“Challenging Extremism and Militarism:
Women Standing up for Rights, Peace and Plurality”
— What the Women Say in the MENA/Asia Region —
2014 was a difficult year in the MENA/Asia region. While international policy and media attention gravitated towards the horrors of ISIS/Daesh and other extremist groups, ordinary citizens from Tripoli to Gaza have borne the brunt of violence and sought to maintain a semblance of peace, normalcy and dignity in their lives. The young men, says one Libyan activist, are divided into two groups –those who kill and those who are killed. Meanwhile, countless women and girls have borne the brunt of displacement, grotesque sexual abuse and sex trafficking. In this chaos, extraordinary courage and defiance is also evident. Despite the risks to themselves and their families, many women have dared to continue fighting for human rights, equality, social justice and peace, voicing the aspirations and concerns of a silent majority. But they are rarely heard in the countless international summits and conferences.
The irony is not lost on women’s rights and peace activists. On the one hand, the international community’s rhetorical commitment to women’s rights or the inclusion of women in decision-making related to peace and security is growing, but the practice remains ad hoc. On the other hand, the potential influence and power of women activists across the region has not gone unnoticed within the region. Those who challenge the status quo of authoritarian states are being silenced by the regimes. Those who challenge and question the narrative of extremists are being targeted for assassination in Libya, Iraq, Afghanistan and elsewhere.
Meanwhile, the international community is struggling to develop a coherent solution, falling back on military tactics that further escalate regional insecurity. Disillusioned by the failure of international actors, many women are taking the lead and articulating both practical solutions to immediate challenges and a long term vision and holistic strategies. Despite open conflict in many countries and regressive legislation in others, women human rights and peace organizations are providing services to displaced and refugee populations, speaking up for marginalized populations, creating safe spaces for dialogue within their communities, and demobilizing young men caught up in militias. Precisely because they know their own societies, they have a clear understanding of the complex and multi-faceted drivers of both extremism and state militarism. They consistently warn against the vicious cycle of dictatorships and extremism that intensify insecurity and thwart social and economic development. Because they are deeply committed to ensuring a future rooted in peace and equality, they coalesce around a shared vision of the immediate and long-term strategies and messages needed to mitigate the spread of violence, prevent regression of rights, security and democratic gains, and provide viable alternatives.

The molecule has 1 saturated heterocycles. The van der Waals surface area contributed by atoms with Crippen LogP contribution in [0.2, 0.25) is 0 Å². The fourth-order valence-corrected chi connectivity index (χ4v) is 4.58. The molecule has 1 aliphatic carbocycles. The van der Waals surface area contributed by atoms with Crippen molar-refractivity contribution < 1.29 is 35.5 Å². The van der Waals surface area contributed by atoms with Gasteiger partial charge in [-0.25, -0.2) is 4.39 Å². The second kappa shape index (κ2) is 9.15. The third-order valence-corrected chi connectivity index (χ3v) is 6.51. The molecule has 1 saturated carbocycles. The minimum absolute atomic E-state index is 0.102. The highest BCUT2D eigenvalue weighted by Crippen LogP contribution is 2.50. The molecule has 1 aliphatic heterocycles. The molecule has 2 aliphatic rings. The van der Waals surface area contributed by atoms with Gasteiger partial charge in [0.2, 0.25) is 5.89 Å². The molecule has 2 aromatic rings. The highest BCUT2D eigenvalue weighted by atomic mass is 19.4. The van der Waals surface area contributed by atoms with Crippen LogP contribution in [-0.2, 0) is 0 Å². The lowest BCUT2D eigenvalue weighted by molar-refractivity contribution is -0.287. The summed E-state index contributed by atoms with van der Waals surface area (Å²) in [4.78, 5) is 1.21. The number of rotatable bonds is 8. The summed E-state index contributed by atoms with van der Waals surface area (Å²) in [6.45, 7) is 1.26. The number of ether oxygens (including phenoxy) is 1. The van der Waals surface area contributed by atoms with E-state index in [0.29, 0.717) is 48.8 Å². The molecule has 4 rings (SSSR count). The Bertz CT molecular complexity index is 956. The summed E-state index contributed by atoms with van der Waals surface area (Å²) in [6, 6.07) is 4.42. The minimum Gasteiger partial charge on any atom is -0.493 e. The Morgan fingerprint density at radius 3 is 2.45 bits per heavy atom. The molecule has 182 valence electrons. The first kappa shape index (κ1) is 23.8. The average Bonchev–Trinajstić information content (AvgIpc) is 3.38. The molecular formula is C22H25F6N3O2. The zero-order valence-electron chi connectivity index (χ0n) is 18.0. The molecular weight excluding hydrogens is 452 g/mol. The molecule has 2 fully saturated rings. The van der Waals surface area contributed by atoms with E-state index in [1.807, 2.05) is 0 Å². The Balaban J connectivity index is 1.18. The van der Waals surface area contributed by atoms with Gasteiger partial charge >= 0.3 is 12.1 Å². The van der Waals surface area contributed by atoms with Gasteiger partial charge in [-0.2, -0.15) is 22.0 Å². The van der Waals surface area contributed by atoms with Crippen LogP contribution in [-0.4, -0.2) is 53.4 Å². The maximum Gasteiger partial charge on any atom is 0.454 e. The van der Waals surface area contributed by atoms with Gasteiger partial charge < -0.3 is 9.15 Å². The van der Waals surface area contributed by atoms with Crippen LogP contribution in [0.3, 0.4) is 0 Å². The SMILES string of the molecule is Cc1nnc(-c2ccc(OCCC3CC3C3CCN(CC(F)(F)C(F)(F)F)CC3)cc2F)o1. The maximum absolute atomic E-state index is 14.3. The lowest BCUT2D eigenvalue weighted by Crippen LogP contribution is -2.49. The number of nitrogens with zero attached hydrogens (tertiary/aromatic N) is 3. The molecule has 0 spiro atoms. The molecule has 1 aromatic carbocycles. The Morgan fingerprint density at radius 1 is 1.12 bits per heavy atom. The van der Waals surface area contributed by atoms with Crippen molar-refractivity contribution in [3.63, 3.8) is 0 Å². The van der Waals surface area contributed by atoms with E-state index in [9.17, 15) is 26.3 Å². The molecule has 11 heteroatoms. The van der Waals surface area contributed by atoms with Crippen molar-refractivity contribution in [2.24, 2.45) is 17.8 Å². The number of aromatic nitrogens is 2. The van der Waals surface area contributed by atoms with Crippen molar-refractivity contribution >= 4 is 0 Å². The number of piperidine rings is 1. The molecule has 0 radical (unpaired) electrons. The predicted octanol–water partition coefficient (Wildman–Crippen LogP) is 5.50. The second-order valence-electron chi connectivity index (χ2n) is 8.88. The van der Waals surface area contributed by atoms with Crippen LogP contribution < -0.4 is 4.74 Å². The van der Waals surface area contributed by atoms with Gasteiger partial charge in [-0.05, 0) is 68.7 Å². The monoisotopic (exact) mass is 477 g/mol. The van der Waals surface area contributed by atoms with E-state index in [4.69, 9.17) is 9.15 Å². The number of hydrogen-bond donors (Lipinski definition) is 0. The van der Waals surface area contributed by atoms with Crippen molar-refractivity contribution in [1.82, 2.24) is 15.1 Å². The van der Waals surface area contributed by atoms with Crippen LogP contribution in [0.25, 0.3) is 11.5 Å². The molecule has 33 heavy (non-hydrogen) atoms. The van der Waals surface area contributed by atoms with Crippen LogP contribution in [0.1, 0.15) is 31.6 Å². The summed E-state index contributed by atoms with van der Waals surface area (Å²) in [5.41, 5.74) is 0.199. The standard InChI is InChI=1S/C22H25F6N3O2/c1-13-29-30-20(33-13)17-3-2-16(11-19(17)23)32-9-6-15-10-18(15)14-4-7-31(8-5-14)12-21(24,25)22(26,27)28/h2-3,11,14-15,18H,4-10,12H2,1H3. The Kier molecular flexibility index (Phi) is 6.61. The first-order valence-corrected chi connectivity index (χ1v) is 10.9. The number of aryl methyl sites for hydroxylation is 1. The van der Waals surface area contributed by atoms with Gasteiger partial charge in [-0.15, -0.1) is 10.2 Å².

At the 2014 International Civil Society Action Network (ICAN) 3rd annual Forum on Women’s Rights, Peace and Security, 60 women representing 13 countries in the Middle East, North Africa and Asia – including scholars, journalists, NGO leaders, educators and others – came together with international partners to take stock of developments and strategize ideas and solutions for combatting extremism and militarism and promoting peace. Together they adopted a common statement and devised national vision and priorities for their respective countries shared in the statements below.
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